Difference between revisions of "Joining several data files with CDO and IsoFuse"

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cdo mergetime TPS_201901* ../TPS_201901.nc
 
cdo mergetime TPS_201901* ../TPS_201901.nc
 
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'''Joining data files from different instruments with common time averaging'''
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While CDO gets the job done when working with many datafiles from the same instrument, it is more challenging to combine variables from several instruments in one file. Time intervals may be different, there may be duplicate variable names, different units, and so on. However, data analysis becomes much more simple and powerful once several instruments are on a common averaging time scale.
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At GFI, we have the python tool IsoFuse available to help with that work.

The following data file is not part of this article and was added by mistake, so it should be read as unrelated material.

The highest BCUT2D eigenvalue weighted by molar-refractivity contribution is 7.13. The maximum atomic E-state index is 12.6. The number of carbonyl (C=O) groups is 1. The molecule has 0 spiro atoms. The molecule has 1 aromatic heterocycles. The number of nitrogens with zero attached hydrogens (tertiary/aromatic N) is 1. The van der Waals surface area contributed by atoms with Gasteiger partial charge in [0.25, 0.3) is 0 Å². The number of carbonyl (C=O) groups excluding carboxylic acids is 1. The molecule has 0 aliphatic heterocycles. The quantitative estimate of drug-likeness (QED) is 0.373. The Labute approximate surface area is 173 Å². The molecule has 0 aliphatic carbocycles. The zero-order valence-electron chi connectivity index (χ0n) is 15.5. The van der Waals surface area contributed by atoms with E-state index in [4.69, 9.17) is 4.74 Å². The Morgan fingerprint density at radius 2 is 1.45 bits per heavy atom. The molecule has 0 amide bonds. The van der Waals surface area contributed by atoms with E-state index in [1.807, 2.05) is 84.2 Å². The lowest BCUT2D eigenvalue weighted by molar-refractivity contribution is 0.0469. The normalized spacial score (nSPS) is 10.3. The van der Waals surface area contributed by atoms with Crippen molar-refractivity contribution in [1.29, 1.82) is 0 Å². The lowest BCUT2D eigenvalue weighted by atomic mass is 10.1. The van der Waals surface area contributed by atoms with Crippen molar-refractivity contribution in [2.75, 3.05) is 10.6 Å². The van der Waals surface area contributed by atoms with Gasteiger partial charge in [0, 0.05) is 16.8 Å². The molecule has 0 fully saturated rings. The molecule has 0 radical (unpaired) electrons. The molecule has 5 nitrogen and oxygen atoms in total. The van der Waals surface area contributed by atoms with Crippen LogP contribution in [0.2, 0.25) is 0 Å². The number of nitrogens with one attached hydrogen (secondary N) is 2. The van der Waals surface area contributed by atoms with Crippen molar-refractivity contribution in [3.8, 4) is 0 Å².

Revision as of 12:14, 14 April 2020

CDO mergetime command

Instruments often process their data on a daily or hourly basis. Longer analyses then require that many individual datafiles are merged together into one longer time series. With daily data files for several years, this quickly becomes a process that is difficult to handle.

It is then often easier to join several daily files into monthly or yearly data files. The command line tool CDO with command "mergetime" can help with that.

module load CDO
cdo mergetime <inputfiles.nc> <outputfile.nc>

The mergetime command will create one new output file with a common time axis. Therefore, all inputfiles must have a common time axis, and the same variables, essentially they must have the same netcdf file format.

Here is an example for how to create a monthly file from the daily TPS-3100 (Hotplate) data files:

cd /Data/gfi/scratch/metdata/hotplate/netcdf/2019/01
cdo mergetime TPS_201901* ../TPS_201901.nc

Joining data files from different instruments with common time averaging

While CDO gets the job done when working with many datafiles from the same instrument, it is more challenging to combine variables from several instruments in one file. Time intervals may be different, there may be duplicate variable names, different units, and so on. However, data analysis becomes much more simple and powerful once several instruments are on a common averaging time scale.

At GFI, we have the python tool IsoFuse available to help with that work.